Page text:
Ok, so how do we get happy?
You might think that happiness comes from big wins or big achievements.
New job, new title, big bonus.
You are wrong.
Research shows little things are more important.
The trick is to build happiness habits like:
- Write down five things you are grateful for every morning (this is something I have mentees do every morning)
- Send a quick “thank you” email to 3 people as soon as you get into the office.
- Share something with someone during the day, that you believe will help them.
- Exercise (preferably outside).
Make sure you do all of these every day.
The secret to getting stuff done:
You now have all of these things to do and people to help.
How are you going to do all of it?
Usually the hardest part of any project, task or goal is getting started. If you reduce the amount of activation energy required, tough things become easy.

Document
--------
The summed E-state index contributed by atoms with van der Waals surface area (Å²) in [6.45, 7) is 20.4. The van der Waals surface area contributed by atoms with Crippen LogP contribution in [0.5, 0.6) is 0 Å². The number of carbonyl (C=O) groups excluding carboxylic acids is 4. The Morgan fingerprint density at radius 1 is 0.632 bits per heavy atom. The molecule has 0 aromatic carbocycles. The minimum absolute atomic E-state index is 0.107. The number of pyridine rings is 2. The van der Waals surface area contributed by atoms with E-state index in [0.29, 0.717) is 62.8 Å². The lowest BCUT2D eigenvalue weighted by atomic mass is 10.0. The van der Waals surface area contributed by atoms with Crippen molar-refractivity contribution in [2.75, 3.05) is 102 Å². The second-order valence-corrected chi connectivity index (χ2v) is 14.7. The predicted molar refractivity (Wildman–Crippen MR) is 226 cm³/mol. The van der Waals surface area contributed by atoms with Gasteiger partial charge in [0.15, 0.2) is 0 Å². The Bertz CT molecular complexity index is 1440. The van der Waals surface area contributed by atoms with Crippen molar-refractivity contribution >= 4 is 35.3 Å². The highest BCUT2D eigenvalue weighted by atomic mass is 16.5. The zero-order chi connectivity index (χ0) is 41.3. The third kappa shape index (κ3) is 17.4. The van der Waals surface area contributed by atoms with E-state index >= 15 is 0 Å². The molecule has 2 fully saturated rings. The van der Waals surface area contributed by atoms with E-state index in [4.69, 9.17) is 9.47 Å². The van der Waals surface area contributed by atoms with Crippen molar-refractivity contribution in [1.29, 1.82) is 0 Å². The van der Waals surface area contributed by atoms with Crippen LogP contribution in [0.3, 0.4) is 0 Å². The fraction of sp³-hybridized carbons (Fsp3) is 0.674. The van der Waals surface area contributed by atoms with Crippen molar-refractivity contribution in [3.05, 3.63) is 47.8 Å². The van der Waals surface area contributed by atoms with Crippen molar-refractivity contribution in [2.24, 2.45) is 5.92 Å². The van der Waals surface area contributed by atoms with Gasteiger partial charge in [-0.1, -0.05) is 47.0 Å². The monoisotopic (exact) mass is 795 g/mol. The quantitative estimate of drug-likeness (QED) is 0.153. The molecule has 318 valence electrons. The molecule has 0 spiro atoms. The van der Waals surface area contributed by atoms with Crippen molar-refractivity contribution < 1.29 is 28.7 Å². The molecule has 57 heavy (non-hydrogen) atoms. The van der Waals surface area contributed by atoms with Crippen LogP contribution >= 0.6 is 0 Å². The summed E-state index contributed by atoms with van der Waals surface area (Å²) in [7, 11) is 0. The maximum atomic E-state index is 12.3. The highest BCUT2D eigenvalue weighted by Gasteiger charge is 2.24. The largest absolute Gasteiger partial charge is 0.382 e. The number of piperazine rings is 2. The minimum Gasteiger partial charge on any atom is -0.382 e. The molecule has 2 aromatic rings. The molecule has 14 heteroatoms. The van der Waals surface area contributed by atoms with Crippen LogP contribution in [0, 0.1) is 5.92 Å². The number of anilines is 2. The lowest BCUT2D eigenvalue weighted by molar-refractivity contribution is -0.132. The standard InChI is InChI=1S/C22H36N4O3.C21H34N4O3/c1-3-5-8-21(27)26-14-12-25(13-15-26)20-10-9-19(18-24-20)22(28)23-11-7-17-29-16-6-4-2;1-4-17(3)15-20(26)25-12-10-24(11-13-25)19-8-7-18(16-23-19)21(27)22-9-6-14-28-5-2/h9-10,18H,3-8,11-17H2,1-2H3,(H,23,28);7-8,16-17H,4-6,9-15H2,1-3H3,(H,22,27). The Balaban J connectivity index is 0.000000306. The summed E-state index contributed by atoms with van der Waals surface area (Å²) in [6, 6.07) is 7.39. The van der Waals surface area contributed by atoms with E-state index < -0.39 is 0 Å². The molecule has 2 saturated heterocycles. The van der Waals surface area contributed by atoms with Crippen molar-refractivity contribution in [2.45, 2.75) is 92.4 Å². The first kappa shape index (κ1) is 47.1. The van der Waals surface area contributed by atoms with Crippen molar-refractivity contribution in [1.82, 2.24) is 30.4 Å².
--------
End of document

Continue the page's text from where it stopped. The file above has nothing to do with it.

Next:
What does this mean?
I know I can be lazy and overwhelmed during the work week. So I sit down for an hour on Sunday, make a to do list, and plan out each day in detail (by the way I also make a do not do list, more on that another time).
By planning, I literally mean putting in meetings with myself in my calendar for tasks I need to get done.
I learnt this from a great book called the One Thing.
Its far easier to react to a calendar alert to do something you have pre-planned, then to go find your to do list and deliberate over what to do next.
In fact, in the heat of the moment, we usually reach for the easiest item on our to do list, rather than something meaningful.
- Be Happy, because happiness brings success.
- Turn problems into challenges and develop a growth mindset.
- Help others first and keep helping them.
- Be grateful, say thank you, and get moving.
- Have a detailed plan you can execute on every day.
Most people accept that they’re just born some way and that’s how they’re going to be the rest of their life, and whatever they were last year is what they’re going to be this year.
Let me promise you that this isn’t true and it doesn’t have to be this way.
Go and be happier. Everything else comes from it.
If you want some help on Thinking Big, read this.
Go ahead, see what you’ve been missing.